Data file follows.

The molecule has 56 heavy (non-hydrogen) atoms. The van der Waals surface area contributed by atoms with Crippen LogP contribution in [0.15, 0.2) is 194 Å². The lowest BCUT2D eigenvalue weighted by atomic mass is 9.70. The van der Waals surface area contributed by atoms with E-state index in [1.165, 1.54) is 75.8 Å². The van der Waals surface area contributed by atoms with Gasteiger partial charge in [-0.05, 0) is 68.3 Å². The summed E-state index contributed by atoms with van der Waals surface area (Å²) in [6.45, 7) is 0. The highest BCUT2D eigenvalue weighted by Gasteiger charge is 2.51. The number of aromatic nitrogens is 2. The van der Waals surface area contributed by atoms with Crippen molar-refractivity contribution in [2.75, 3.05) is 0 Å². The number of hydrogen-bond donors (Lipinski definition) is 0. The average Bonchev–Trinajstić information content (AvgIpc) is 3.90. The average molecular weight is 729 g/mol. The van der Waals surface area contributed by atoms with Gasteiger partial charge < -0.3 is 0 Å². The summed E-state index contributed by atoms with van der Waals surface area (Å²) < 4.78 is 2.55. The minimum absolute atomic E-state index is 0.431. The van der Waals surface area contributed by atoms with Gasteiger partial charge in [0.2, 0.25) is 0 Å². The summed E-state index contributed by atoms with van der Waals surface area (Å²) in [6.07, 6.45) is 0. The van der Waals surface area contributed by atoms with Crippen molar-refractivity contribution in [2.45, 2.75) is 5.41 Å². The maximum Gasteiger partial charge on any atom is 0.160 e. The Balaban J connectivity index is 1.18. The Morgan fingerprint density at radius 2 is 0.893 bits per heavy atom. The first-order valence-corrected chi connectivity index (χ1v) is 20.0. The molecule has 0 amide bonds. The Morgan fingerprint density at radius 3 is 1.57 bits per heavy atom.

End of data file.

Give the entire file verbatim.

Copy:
The molecule has 56 heavy (non-hydrogen) atoms. The van der Waals surface area contributed by atoms with Crippen LogP contribution in [0.15, 0.2) is 194 Å². The lowest BCUT2D eigenvalue weighted by atomic mass is 9.70. The van der Waals surface area contributed by atoms with E-state index in [1.165, 1.54) is 75.8 Å². The van der Waals surface area contributed by atoms with Gasteiger partial charge in [-0.05, 0) is 68.3 Å². The summed E-state index contributed by atoms with van der Waals surface area (Å²) in [6.45, 7) is 0. The highest BCUT2D eigenvalue weighted by Gasteiger charge is 2.51. The number of aromatic nitrogens is 2. The van der Waals surface area contributed by atoms with Crippen molar-refractivity contribution in [2.75, 3.05) is 0 Å². The number of hydrogen-bond donors (Lipinski definition) is 0. The average Bonchev–Trinajstić information content (AvgIpc) is 3.90. The average molecular weight is 729 g/mol. The van der Waals surface area contributed by atoms with Gasteiger partial charge < -0.3 is 0 Å². The summed E-state index contributed by atoms with van der Waals surface area (Å²) < 4.78 is 2.55. The minimum absolute atomic E-state index is 0.431. The van der Waals surface area contributed by atoms with Gasteiger partial charge in [0.2, 0.25) is 0 Å². The summed E-state index contributed by atoms with van der Waals surface area (Å²) in [6.07, 6.45) is 0. The van der Waals surface area contributed by atoms with Crippen molar-refractivity contribution in [2.45, 2.75) is 5.41 Å². The maximum Gasteiger partial charge on any atom is 0.160 e. The Balaban J connectivity index is 1.18. The Morgan fingerprint density at radius 2 is 0.893 bits per heavy atom. The first-order valence-corrected chi connectivity index (χ1v) is 20.0. The molecule has 0 amide bonds. The Morgan fingerprint density at radius 3 is 1.57 bits per heavy atom.